Texas grid still vulnerable

Four of the five extreme risk scenarios ERCOT considered would leave the grid short a significant amount of power, which would trigger outages for residents.

Hope for a normal Texas winter weather, otherwise we could be left in the cold again.
Does not seem like a reasonable way to operate a grid.

I was wondering if the same Texas Tribune had a “warning” article BEFORE the blackouts.

How much have individual Texans done to prepare for the loss of power this winter?

Probably less than ERCOT

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After last February’s debacle, I’ve wired my house for generator backup. The problem is…the generator I ordered is on backorder. :roll_eyes:

Same here, mine has a 9 month backlog with an install date for February 2022 :roll_eyes:

My guess is neither has done much. I’m hoping we don’t have to go through it all again and find out.

Personally, I was caught off-guard and unprepared last year and after 3 days of cold introspection, I knew exactly what I needed to do before it happens again.

Fool me once…

I would only do 2 things:

  1. Keep 5 gallons of gas on hand vs. the 1 I had for the lawnmower

  2. Tarp off the stairwell to keep the heat downstairs.

I’m also getting a quote from an electrician to allow me to plug my generator into the house. Should cost about $1,000

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The main thing I did was have an interlock switch and plug installed for the generator. Works like a charm.

Built a nice covered patio that includes the area around my breaker panel so I leave my 10kw generator covered in the area it needs to be. I crank it up about once a month to keep it maintained. I bought some additional 5g cans that I plan to fill up before I need fuel, but not too early because I don’t enjoy storing that much for long.

Good ideas, but I’m not sure 5 gallons of gas for generator(?) would be enough.
I like the idea of getting a way to plug the generator into your home. That’s a lot
cheaper solution than the turnkey things being sold from generac and others. I’ve
seen stories and youtube videos of do-it your-selfers taking that path too. I thought
about going that route as well, before signing the contract.

I only used a couple of gallons last winter. My power was out less than 16 hours. I load up in the summer and store 22.5 gallons for hurricane season.

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I was without power for 32 hours. House got down to 38 degrees. I thought I could get away with dripping all interior faucets…no dice…had busted pipes.

I wasn’t home when the water started gushing. Thankfully the Mrs. was home and she knew where to turn the water off. I now know what to do to keep that mess from happening again.

Using the home gas line as the primary generator fuel. Installing a kit on the gen that will allow propane or gasoline fuel as backup.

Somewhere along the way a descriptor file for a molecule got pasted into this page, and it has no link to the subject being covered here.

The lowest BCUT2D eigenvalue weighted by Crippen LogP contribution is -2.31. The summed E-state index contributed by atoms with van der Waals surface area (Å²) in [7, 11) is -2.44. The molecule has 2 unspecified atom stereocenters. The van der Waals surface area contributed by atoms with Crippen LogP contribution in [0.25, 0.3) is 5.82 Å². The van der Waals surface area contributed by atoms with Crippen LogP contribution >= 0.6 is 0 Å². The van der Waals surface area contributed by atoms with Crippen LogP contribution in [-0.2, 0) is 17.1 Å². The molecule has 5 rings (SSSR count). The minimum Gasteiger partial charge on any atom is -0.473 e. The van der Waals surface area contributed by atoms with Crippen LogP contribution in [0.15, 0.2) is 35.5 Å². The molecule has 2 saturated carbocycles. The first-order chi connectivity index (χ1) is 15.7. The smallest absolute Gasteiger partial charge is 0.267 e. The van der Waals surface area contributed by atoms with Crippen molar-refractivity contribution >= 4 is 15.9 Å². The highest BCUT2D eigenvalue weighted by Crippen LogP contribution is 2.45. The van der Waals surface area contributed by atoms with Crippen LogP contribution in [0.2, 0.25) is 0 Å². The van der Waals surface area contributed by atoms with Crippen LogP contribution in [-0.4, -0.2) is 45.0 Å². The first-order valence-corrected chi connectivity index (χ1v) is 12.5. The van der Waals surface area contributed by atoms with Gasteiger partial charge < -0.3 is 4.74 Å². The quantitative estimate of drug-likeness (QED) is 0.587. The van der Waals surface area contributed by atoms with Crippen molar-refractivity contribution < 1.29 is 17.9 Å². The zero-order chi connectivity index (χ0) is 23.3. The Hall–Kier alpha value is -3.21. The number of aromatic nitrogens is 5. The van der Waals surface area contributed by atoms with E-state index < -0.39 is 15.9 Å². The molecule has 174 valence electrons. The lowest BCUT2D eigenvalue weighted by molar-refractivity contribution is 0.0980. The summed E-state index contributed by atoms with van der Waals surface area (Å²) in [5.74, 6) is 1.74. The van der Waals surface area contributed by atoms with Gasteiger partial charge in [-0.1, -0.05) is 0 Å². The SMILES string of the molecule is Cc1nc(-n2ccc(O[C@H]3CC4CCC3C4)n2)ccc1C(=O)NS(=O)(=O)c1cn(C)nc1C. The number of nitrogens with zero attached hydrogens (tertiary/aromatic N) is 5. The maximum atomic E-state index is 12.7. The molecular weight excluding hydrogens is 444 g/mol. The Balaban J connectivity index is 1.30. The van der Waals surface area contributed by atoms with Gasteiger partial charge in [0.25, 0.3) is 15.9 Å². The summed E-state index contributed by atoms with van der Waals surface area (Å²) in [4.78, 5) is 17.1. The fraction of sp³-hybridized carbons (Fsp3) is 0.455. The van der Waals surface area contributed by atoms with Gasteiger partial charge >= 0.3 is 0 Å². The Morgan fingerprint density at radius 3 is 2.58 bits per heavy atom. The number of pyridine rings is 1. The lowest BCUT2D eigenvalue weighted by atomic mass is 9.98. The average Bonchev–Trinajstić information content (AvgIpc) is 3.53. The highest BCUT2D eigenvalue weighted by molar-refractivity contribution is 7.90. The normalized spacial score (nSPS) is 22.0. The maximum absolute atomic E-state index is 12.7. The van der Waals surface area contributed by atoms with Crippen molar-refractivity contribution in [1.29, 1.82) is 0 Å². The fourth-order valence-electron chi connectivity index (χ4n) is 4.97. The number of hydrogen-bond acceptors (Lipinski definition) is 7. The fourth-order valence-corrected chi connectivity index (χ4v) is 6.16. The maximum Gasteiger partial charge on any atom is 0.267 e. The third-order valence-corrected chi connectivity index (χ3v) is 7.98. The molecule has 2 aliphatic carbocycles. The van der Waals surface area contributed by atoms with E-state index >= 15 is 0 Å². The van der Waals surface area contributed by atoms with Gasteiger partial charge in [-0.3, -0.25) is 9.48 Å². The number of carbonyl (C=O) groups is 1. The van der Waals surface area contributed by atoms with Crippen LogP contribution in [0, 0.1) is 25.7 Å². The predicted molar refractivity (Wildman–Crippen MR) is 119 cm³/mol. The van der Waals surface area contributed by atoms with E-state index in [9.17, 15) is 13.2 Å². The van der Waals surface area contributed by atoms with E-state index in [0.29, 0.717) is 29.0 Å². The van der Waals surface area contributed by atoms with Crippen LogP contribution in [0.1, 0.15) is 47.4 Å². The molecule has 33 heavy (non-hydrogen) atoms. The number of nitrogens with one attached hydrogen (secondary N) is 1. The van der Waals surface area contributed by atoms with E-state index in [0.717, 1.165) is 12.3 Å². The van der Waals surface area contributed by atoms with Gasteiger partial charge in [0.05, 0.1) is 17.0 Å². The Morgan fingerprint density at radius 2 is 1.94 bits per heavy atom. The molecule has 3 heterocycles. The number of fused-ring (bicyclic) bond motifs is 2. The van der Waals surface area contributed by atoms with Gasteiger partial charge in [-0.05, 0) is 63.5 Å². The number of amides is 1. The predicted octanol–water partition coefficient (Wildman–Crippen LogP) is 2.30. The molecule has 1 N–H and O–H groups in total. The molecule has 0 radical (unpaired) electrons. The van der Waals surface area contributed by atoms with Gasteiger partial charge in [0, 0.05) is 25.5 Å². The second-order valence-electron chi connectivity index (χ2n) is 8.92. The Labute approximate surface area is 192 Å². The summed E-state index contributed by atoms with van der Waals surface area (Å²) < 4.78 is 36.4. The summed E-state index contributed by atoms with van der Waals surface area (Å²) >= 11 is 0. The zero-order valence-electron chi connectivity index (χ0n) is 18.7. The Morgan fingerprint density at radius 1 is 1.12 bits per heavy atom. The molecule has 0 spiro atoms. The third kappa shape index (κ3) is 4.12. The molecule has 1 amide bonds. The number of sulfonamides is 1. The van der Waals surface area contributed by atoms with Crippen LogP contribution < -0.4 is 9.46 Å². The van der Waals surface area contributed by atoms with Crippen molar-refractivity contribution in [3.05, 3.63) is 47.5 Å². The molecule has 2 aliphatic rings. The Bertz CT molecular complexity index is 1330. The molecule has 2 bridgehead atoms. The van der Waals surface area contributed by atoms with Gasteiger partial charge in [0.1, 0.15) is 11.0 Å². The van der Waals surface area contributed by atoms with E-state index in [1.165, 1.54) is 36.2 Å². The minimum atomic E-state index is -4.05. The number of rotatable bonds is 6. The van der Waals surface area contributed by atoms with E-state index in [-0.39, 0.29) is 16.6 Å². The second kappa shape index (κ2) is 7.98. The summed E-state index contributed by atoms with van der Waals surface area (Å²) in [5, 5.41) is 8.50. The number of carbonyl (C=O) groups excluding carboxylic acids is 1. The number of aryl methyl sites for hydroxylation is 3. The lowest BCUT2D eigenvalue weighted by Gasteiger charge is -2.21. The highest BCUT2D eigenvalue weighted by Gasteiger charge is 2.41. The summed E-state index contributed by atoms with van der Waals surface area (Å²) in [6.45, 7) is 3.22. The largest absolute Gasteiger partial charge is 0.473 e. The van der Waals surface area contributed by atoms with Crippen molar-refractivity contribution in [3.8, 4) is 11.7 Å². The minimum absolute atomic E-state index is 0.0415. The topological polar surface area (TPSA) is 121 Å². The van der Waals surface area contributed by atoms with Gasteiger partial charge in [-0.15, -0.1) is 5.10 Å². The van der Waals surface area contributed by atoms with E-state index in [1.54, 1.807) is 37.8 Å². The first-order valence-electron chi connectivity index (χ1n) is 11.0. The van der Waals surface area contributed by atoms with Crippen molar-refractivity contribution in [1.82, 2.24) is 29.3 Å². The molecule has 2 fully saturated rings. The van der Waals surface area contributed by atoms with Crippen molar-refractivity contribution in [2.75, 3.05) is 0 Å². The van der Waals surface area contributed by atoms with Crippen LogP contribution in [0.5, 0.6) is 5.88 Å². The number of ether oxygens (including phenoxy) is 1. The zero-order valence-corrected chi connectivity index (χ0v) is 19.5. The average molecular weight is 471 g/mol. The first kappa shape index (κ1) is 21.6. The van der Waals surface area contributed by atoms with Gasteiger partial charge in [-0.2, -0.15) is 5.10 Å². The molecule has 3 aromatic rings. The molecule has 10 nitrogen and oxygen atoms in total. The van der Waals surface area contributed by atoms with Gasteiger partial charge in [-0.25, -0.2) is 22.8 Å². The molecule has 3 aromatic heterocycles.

I’m just hoping its a once in 100 year freeze, like the 100 year flood events.

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Shade… :rofl:

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I’m going with gas line option too, but no backup fuel option.
My other option was propane or diesel and there are things about each I dislike.
I will go with a big solar option in a couple of years with power walls , but that’s down
the road. I went 44 hours without power. House had pex plumbing and it survived the
freezing which was the only pleasant surprise from it all.

With the hurricanes and freezes it’s worth it to me.

My new F150 V8 has a plug in the back to generate power for my house if needed. There is a pretty cool commercial about it.

22kw Generac ,with natural gas as fuel. We got the 10 year warranty.
Don’t mess around. get some kind of generator to run refrigerator and central heat ! It will happen again !

I’ve installed a generator

During our two week power outage from Hurricane Ike, my dad wired up a plug for me. It’s two 110 plugs wired into a 220 plug. Plug the 220 end into the electric dryer outlet, and plug each of the two 110 ends into extension cords, which are both plugged into the generator.

The two 110 plugs send power to the entire house and runs every outlet in the house. Only thing we can’t run is the AC, electric furnace, or dryer (obviously). But it’s enough to keep fridge, freezer, lights, fans, portable heaters, TVs, internet, etc. and make life easily bearable.

I’m no electrician (had to take my single electrical engineering course four times before I passed it) but it cost my Dad about ten bucks to wire up. The only thing I do is cut off the power at the breaker box…and obviously keep the generator outside. Then you spend 8 hours a day driving around trying to get gas to keep the whole system running the next day. :slightly_frowning_face:

All good, but all you do it yourselfers thinking about doing it solo, please get licensed electrician to do the work and consider possibility that your homeowners insurance may not cover you if there is
a fire.

That’s the one I’m getting, and it’s air cooled one. I have not bought the warranty or yearly servicing of unit, do but considering it. Did you go with their internet monitoring of the generac as well ? I forgot what monthly fee was for that.

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